Heroin addicts often complain of being tired, have puffy eyes, and complain about feeling itchy or have flu-like symptoms, like body aches or feeling chills. When the addict has used recently, small, nearly pin-sized pupils and slurred speech are common symptoms.
Heroin users often become dependent on the drug and need more and more of it to obtain that same initial high. This, of course, increases the risk of heroin overdose, which can be fatal. Because heroin depresses the respiratory system, the risk of a severe drop in blood pressure, heart rate, and breathing is very high. A heroin user can quickly andeasily slip into a coma or even die from using the drug.
Beyond overdose, there are serious complications with prolonged use. For those who are shooting heroin, the risk of contracting HIV and hepatitisare very high from using or sharing dirty needles. And, even if the addict doesn’t overdose or contract a fatal disease from using, street heroin often has additives and chemicals that can cause permanent damage to vital organs, such as the lungs, kidneys, and brain.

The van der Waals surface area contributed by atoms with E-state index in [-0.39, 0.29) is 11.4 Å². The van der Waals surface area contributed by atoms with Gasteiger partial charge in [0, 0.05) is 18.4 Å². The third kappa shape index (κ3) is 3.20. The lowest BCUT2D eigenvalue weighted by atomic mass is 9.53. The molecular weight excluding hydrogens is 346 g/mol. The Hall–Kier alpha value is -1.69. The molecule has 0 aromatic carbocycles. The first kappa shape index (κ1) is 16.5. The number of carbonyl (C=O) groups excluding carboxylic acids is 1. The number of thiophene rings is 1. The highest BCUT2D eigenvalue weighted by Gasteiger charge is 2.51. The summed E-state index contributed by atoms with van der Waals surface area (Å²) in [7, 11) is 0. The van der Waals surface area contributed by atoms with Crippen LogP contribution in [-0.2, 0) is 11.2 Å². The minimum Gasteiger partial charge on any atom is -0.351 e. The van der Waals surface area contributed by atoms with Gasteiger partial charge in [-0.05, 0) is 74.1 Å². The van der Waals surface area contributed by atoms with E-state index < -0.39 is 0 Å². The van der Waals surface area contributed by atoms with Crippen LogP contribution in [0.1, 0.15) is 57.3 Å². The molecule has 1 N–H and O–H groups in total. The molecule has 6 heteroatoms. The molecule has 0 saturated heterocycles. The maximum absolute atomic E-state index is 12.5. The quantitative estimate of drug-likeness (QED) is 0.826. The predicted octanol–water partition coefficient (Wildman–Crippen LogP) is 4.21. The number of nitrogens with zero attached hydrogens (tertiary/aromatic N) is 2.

Heroin withdrawal symptoms can be severe, and can start as shortly as a few hours after last use. Intense bone and muscle pain, chills, restlessness, insomnia, and vomiting are all common symptoms addicts experience while going through a heroin detox. And, although heroin withdrawal symptoms generally subside after about a weekwithout the drug, some users can experience symptoms for months.
Fortunately, heroin detox isn’t considered as physically dangerous as detoxing from barbituates or alcohol. But, of course, that doesn’t lessen the pain of the symptoms of heroin withdrawal for someone who is addicted, and detoxing from any dependence should always be done in a supervised setting, since there are many treatments that can help lessen the symptoms and staff at detox treatment facilities can make sure that the user is detoxing safely.
Perhaps the most important of all the heroin facts is that treatment needs to go on, far beyond the detox period. Therapy and medications are often the best route to a heroin user getting his or her life back. But the medication aspect of heroin addiction treatment is still highly controversial.